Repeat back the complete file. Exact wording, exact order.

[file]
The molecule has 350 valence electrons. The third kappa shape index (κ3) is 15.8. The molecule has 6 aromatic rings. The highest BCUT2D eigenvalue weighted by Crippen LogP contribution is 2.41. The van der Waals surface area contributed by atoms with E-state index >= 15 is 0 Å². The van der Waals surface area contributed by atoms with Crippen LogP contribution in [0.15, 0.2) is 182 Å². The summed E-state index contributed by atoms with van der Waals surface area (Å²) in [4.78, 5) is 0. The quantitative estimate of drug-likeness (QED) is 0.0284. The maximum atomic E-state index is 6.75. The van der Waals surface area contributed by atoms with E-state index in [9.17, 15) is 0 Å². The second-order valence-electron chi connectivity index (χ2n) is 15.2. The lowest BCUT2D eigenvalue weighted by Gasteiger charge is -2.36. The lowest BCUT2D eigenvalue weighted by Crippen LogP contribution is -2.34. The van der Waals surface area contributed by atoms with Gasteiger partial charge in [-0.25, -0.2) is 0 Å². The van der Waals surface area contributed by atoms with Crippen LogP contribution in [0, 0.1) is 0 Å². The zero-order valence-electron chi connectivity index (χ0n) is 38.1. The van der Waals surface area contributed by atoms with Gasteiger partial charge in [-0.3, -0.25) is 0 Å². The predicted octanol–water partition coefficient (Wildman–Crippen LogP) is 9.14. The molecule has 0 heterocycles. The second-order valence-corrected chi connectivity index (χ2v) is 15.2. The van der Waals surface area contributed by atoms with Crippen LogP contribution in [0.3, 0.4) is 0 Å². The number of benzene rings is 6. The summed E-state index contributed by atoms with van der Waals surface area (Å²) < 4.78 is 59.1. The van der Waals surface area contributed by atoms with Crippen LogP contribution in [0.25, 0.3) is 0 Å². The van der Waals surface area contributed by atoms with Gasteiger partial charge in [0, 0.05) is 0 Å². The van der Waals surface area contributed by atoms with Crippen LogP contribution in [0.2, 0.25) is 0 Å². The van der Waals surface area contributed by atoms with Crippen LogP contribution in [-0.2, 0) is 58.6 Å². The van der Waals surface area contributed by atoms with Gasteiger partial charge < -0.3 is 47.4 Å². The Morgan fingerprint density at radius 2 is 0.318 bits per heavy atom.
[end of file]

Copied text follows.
The molecule has 350 valence electrons. The third kappa shape index (κ3) is 15.8. The molecule has 6 aromatic rings. The highest BCUT2D eigenvalue weighted by Crippen LogP contribution is 2.41. The van der Waals surface area contributed by atoms with E-state index >= 15 is 0 Å². The van der Waals surface area contributed by atoms with Crippen LogP contribution in [0.15, 0.2) is 182 Å². The summed E-state index contributed by atoms with van der Waals surface area (Å²) in [4.78, 5) is 0. The quantitative estimate of drug-likeness (QED) is 0.0284. The maximum atomic E-state index is 6.75. The van der Waals surface area contributed by atoms with E-state index in [9.17, 15) is 0 Å². The second-order valence-electron chi connectivity index (χ2n) is 15.2. The lowest BCUT2D eigenvalue weighted by Gasteiger charge is -2.36. The lowest BCUT2D eigenvalue weighted by Crippen LogP contribution is -2.34. The van der Waals surface area contributed by atoms with Gasteiger partial charge in [-0.25, -0.2) is 0 Å². The van der Waals surface area contributed by atoms with Crippen LogP contribution in [0, 0.1) is 0 Å². The zero-order valence-electron chi connectivity index (χ0n) is 38.1. The van der Waals surface area contributed by atoms with Gasteiger partial charge in [-0.3, -0.25) is 0 Å². The predicted octanol–water partition coefficient (Wildman–Crippen LogP) is 9.14. The molecule has 0 heterocycles. The second-order valence-corrected chi connectivity index (χ2v) is 15.2. The van der Waals surface area contributed by atoms with Crippen LogP contribution in [0.3, 0.4) is 0 Å². The number of benzene rings is 6. The summed E-state index contributed by atoms with van der Waals surface area (Å²) < 4.78 is 59.1. The van der Waals surface area contributed by atoms with Crippen LogP contribution in [0.25, 0.3) is 0 Å². The van der Waals surface area contributed by atoms with Gasteiger partial charge in [0, 0.05) is 0 Å². The van der Waals surface area contributed by atoms with Crippen LogP contribution in [0.2, 0.25) is 0 Å². The van der Waals surface area contributed by atoms with Crippen LogP contribution in [-0.2, 0) is 58.6 Å². The van der Waals surface area contributed by atoms with Gasteiger partial charge < -0.3 is 47.4 Å². The Morgan fingerprint density at radius 2 is 0.318 bits per heavy atom.